Spy on Golf: Tales of Redemption

September 8, 2011 by · 1 Comment
Filed under: Entertaining News, Pro Insider, Spy Blog 

With the FedEx Cup playoffs on hiatus this week, we considered taking a breather, too. Hey, if there’s one thing more taxing than playing golf for a living, it’s writing about it.

Amateur David Law won the Northern Open

David Law

Yeah, not really. Besides, there’s still plenty of golf goings-on to discuss, such as:

Scottish amateur lays down the Law

How’s this for an in-your-face response: Snubbed for a spot on the Great Britain & Ireland Walker Cup team, David Law went out and won last week’s Northern Open. A professional tournament.

Law, who must watch GB&I take on the United States from the sidelines of the very links where he won the 2009 Scottish boys championship, posted a four-round total of -14 to become the first amateur to win the event in 40 years.

For good measure, he took the high road afterward. “The timing of this is more important to other people,” he said, “than it is to me.”

Law is actually the first alternate for GB&I should one of its 10 players become incapacitated. Could make for a real Hollywood ending.

New Bjorn identity

From 1996-2006, Thomas Bjorn was a mainstay on the European golf scene. The burly Dane earned a pair of Ryder Cup berths, regularly contended in major championships, and never finished worse than 21st on the European Tour money list.

Over the next three years, Bjorn’s scores soared and his world ranking plummeted – all the way to 250th by the end of 2009. His swing and passion seemed to vanish overnight.

Bjorn began showing signs of renewal in 2010, when he won the Portuguese Open, then returned to genuine prominence by claiming the Qatar Masters in June of this year. His back-to-back victories at the Johnnie Walker Championship and Omega European Masters completed Bjorn’s rousing comeback story at age 40.

Yet more proof that golf is, despite appearances to the contrary, a forgiving game.

A couple more takes on golf’s hot topics:

  • Mickelson adds sports psychologist to team: Julie Elion joins Phil’s phalanx of on-call gurus, featuring Dave Pelz (short game), Dave Stockton (putting), Butch Harmon (full swing) and Sean Cochran (fitness). Next thing you know, Mickelson’s hair stylist will be joining him at Tour stops.
  • Faldo says Tiger won’t catch Nicklaus: Sir Nick claims Tiger is too distracted to win four more majors. And we thought his shredded knee, shattered ego, dozens of young challengers and re-re-reconstructed swing were the big obstacles.

Spy on Golf: A (Mildly) Controversial Week

September 1, 2011 by · Leave a Comment
Filed under: Entertaining News, Golf News, Pro Insider, Spy Blog 

First, let’s get this week’s Tiger-related headlines out of the way:

  • “Couples picks Woods for Presidents Cup squad”
  • “Tiger to tee it up at Frys.com Open”
  • “Mediate rips Woods’ former, current coaches”
  • “Haney hammers Mediate: ‘Absurd’”
  • “Woods may not qualify for own tournament”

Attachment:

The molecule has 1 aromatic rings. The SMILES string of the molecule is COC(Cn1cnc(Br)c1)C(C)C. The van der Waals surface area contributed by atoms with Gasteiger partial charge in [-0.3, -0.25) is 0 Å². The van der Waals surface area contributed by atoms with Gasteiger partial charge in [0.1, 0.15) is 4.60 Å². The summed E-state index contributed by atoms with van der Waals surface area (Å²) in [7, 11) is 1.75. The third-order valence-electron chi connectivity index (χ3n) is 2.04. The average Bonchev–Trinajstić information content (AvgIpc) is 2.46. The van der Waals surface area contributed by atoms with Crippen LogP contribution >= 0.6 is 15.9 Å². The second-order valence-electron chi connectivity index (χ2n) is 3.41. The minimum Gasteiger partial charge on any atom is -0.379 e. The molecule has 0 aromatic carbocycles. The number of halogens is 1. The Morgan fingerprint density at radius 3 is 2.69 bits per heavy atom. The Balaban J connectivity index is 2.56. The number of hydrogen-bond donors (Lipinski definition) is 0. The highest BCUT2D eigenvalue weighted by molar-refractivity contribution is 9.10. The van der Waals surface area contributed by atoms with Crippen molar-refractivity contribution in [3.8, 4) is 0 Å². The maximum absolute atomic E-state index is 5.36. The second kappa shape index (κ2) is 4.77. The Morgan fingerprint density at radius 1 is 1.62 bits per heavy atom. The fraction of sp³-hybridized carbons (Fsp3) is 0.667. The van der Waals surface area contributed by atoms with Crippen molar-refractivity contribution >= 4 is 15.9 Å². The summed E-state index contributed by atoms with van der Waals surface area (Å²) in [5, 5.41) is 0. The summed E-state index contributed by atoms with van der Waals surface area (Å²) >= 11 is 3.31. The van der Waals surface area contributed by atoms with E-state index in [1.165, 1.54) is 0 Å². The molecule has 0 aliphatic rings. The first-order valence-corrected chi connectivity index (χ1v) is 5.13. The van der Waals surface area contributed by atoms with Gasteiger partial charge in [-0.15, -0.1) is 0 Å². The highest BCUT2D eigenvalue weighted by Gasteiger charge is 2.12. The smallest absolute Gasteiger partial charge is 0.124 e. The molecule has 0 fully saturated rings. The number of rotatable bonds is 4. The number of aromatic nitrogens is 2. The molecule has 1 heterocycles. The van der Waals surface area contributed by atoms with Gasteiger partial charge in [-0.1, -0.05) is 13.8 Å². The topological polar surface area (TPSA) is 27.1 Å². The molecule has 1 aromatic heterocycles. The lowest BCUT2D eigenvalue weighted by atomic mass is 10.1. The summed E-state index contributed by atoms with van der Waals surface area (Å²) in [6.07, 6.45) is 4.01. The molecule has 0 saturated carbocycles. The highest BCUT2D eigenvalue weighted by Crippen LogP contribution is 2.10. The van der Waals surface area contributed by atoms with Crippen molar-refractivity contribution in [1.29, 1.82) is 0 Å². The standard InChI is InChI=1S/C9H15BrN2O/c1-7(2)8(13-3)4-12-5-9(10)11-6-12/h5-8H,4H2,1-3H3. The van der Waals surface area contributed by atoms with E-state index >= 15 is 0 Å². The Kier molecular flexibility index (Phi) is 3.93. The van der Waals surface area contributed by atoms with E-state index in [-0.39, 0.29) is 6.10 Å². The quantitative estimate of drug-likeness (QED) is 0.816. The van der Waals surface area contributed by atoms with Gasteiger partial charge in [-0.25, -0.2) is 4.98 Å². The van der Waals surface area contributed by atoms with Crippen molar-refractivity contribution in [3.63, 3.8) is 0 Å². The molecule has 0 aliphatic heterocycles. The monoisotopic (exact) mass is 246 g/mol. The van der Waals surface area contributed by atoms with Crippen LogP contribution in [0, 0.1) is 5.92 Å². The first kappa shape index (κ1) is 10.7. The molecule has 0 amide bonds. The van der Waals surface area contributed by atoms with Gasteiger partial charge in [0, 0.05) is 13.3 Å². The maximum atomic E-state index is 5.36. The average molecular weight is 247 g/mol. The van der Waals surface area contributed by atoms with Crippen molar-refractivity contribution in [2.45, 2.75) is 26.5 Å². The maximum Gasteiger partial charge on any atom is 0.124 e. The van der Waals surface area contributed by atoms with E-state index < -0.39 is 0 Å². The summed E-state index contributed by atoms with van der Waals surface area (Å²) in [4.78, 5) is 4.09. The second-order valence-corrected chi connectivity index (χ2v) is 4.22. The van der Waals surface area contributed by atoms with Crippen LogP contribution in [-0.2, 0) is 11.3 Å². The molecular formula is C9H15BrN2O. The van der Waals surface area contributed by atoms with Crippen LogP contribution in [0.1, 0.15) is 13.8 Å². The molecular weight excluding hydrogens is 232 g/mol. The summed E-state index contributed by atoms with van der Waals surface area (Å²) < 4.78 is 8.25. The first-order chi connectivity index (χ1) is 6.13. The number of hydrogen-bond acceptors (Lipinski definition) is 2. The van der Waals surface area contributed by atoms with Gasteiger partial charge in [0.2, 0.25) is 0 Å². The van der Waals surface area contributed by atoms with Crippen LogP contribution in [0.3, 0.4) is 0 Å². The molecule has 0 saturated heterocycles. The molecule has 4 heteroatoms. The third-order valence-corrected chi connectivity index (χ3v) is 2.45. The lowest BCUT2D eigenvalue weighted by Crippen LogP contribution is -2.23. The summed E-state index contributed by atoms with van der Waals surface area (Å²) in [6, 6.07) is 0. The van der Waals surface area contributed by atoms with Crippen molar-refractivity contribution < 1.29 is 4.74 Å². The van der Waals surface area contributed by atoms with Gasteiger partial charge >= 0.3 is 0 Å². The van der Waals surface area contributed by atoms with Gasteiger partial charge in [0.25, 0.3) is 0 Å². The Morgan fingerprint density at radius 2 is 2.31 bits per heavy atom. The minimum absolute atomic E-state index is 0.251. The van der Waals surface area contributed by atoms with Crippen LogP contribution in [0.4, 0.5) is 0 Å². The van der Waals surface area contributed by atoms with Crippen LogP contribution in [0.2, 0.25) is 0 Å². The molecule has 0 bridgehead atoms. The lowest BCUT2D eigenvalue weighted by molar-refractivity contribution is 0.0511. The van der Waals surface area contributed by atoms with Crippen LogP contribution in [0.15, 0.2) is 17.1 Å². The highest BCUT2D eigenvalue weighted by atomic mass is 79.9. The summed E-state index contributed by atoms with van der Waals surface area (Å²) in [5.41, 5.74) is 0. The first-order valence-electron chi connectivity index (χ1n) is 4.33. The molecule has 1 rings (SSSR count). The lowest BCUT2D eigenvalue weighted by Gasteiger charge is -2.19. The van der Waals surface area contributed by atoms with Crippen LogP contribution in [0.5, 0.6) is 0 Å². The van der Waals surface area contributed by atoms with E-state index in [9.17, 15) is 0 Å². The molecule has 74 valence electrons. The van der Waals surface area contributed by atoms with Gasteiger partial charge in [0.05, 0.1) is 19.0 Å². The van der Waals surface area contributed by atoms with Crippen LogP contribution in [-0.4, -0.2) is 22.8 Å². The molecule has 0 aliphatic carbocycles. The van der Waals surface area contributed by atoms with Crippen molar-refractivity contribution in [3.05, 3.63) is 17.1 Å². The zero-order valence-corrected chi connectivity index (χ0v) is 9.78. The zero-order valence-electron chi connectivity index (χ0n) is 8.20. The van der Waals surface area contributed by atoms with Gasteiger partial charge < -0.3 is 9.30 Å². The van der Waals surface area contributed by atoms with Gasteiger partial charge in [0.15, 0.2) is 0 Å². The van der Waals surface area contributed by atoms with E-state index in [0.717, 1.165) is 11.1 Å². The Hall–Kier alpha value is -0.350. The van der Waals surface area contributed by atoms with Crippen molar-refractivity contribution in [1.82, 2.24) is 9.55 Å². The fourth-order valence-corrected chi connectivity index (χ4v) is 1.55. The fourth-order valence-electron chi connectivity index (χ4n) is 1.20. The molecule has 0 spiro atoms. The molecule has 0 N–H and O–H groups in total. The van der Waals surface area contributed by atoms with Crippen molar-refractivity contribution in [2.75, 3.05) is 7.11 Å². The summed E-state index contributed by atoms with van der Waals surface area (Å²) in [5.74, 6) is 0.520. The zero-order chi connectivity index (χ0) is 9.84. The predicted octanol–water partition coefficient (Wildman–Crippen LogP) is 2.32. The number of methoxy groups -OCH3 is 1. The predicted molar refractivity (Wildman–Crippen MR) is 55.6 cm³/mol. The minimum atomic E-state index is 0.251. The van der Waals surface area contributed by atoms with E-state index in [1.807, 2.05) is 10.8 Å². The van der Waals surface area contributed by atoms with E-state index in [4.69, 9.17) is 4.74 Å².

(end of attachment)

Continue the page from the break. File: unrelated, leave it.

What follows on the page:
• “Tiger still searching for full-time caddie"

Whew! Did we miss anything?

Michelle Wie

Michelle Wie

No matter, that’s all the time were spending on El Tigre today. Other topics are top of mind, including an even more controversial pick for a U.S. team, eye-opening comments from women’s golf’s former queen about its would-be ruler, and Lefty’s flirtation with – you guessed it – the belly putter.

Onward!

Walker Cup choice a head-scratcher  

You may remember John Peterson as the over-enthusiastic collegian who, after finishing second to fellow amateur Harris English in a summer Nationwide Tour event, claimed that “the top guys in college, the top 20 or 30 guys, can beat the top 20, 30 guys on the PGA Tour.”

Now Peterson has a new claim to fame – he’s the golfer who was inexplicably stiffed by America’s Walker Cup selection committee. (FYI -- The Walker Cup pits 10 top U.S. ams against their counterparts from Great Britain and Ireland.)

The snub is simply shocking, given Peterson’s current ranking as the world’s No. 7 amateur. He also won the individual title at this year’s NCAA Championship and, yes, outplayed every pro in that Nationwide tourney.

No one is saying for sure why Peterson was passed over in favor of Blayne Barber, a fine but far less accomplished player. But the lesson may be that if you want to stay on the good side of golf’s high-and-mighty, it’s best to keep your mouth shut.

Sorenstam’s remarks a Wie bit off base

Speaking of, well, speaking out of turn, Annika Sorenstam recently chastised Michelle Wie for prioritizing her education – her Stanford education, at that. “I think her focus, in my opinion, should be more on golf,” Sorenstam said redundantly.

Our take: Let’s applaud Wie for pursuing not only her degree, but all the knowledge that comes with it. It’s refreshing to see a young person who treats college as something more than an inconvenient stepping stone to a professional career (athletic or otherwise).

By the way, Wie finished second last weekend at the Canadian Women’s Open. If only she’d studied a little less…

Our two cents on a few more topics:

  • Keegan Bradley tosses first pitch at Sox-Yankees game: His goal – throw it at least as far as his 71st-hole birdie putt at the PGA.
  • Rory McIlroy opens with 65 in Switzerland: The wrist is fine. Any questions?
  • Phil Mickelson tries belly putter in Deutsche Bank practice round: His set makeup – four drivers, six wedges, three putters and a rescue club.

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